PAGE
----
Nissan Sentra/Pulsar/NX 1982-1996 Repair Guide

Mixture Ratio Feedback System



The need for better fuel economy, combined with increasingly strict emission control regulations, required a more exact control of the engine air/fuel mixture. The manufacturer has developed this system which is installed on most 1984 and later models. The system consists of the following sensors.

Air Temperature Sensor
Air/Fuel Mixture Solenoid
Crank Angle Sensor
Inhibitor Switch
Neutral/Clutch Switch
Oxygen Sensor
Throttle Valve Switch
Vacuum Sensor
Vehicle Speed Sensor
Water Temperature Sensor

The principle of the system is to control the air/fuel mixture exactly, so that a more complete combustion can occur in the engine and more thorough oxidation and reduction of the exhaust gases can occur in the catalytic converter. The object is to maintain a stoichiometric air/fuel mixture, which is chemically correct for theoretically complete combustion.

It should be noted that proper operation of the system is entirely dependent on the oxygen sensor. Thus, if the sensor is not replaced at the correct interval or if the sensor fails during normal operation, the engine fuel mixture will be incorrect, resulting in poor fuel economy, starting problems or stumbling and stalling of the engine when warm.


See Figures 1 and 2

Click image to see an enlarged view

Fig. Fig. 1: ECM connector terminal identification-all except California emission equipped models

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Fig. Fig. 2: ECM connector terminal identification-California emission equipped models

Make sure the ignition switch is OFF before disconnecting any harness connectors. Disconnect the negative battery cable before disconnecting the ECU harness connector. Voltage spikes can damage the electronic components. Make sure the ECU (Electronic Control Unit) connector is fully seated during inspection.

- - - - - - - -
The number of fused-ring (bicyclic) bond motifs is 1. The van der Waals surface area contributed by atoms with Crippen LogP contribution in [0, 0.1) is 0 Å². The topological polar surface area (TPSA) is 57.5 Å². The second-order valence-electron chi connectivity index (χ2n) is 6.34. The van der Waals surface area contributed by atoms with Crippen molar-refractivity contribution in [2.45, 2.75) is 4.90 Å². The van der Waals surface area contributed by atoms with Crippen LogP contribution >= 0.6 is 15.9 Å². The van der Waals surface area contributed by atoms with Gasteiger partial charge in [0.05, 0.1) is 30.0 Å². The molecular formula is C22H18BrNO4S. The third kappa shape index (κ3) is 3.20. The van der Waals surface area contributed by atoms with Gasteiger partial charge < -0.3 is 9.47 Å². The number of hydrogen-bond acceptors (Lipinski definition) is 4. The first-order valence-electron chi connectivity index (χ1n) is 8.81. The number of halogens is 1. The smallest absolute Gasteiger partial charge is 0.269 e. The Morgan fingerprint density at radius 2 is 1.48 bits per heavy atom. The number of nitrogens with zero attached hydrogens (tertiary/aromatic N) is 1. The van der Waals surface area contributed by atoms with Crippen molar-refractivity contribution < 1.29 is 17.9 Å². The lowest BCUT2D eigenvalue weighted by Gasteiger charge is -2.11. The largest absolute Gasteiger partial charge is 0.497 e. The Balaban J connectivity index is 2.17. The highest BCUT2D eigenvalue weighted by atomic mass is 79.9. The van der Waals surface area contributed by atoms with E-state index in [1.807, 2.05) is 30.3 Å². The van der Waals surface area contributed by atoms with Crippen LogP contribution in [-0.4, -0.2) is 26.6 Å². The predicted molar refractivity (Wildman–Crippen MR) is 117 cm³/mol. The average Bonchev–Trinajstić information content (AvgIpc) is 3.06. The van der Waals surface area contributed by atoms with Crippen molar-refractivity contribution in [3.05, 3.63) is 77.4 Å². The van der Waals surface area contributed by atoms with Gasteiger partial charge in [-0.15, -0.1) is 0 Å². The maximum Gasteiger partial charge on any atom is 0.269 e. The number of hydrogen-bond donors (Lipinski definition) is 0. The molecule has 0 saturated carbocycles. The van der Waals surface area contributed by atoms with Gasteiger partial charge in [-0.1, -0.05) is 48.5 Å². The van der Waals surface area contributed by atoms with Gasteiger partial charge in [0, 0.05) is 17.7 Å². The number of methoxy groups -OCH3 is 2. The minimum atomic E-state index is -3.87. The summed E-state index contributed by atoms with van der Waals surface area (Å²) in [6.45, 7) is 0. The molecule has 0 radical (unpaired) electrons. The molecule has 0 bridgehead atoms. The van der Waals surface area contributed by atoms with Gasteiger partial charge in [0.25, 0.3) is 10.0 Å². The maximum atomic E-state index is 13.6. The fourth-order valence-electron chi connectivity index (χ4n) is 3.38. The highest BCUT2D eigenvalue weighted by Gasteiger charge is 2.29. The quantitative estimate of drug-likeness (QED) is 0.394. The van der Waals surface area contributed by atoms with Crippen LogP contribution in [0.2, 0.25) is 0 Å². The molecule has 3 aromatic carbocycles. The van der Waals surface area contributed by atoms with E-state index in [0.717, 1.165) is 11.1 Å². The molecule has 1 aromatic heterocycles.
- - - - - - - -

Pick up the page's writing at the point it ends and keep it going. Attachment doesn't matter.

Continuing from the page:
Do not condemn the electronic engine controls before fully checking the basics. Many electronic parts are replaced only to find out it is something simple. Electronic parts are usually not returnable. Make sure the component is defective before purchasing.

  1. Check the engine for air and vacuum leaks. Most engines should draw about 15-20 inch Hg. at idle. The needle should be steady.
  3. Check the air filter for clogging.
  5. Inspect the dipstick, AB valve hose, air induction hose, intake manifold gasket, valve cover gasket, EGR gasket and oil filler cap for leaks.
  7. Check the EGR valve seat and operation. A malfunction EGR can cause no or abnormal idle.
  9. Check the fuel supply to the carburetor and make sure the fuel is at the proper octane. Old fuel can cause driveability problems that are difficult to diagnose.
  11. Check the fuel filter for clogging.
  13. With the engine idling, check the fuel level through the glass window on the carburetor bowl. The level should be at the middle dot. If not correct, remove the top of the carburetor and adjust the float level as outlined in Fuel System .
  15. Perform ignition tests with an oscilloscope. All firing voltages should be in the same range. Check the secondary ignition system with a spark tester.
  17. Check and adjust the ignition to the proper specification in Engine Electrical .
  19. Check all engine related electrical harness connectors, including the ECU. Loose or corroded terminals can cause many driveability problems.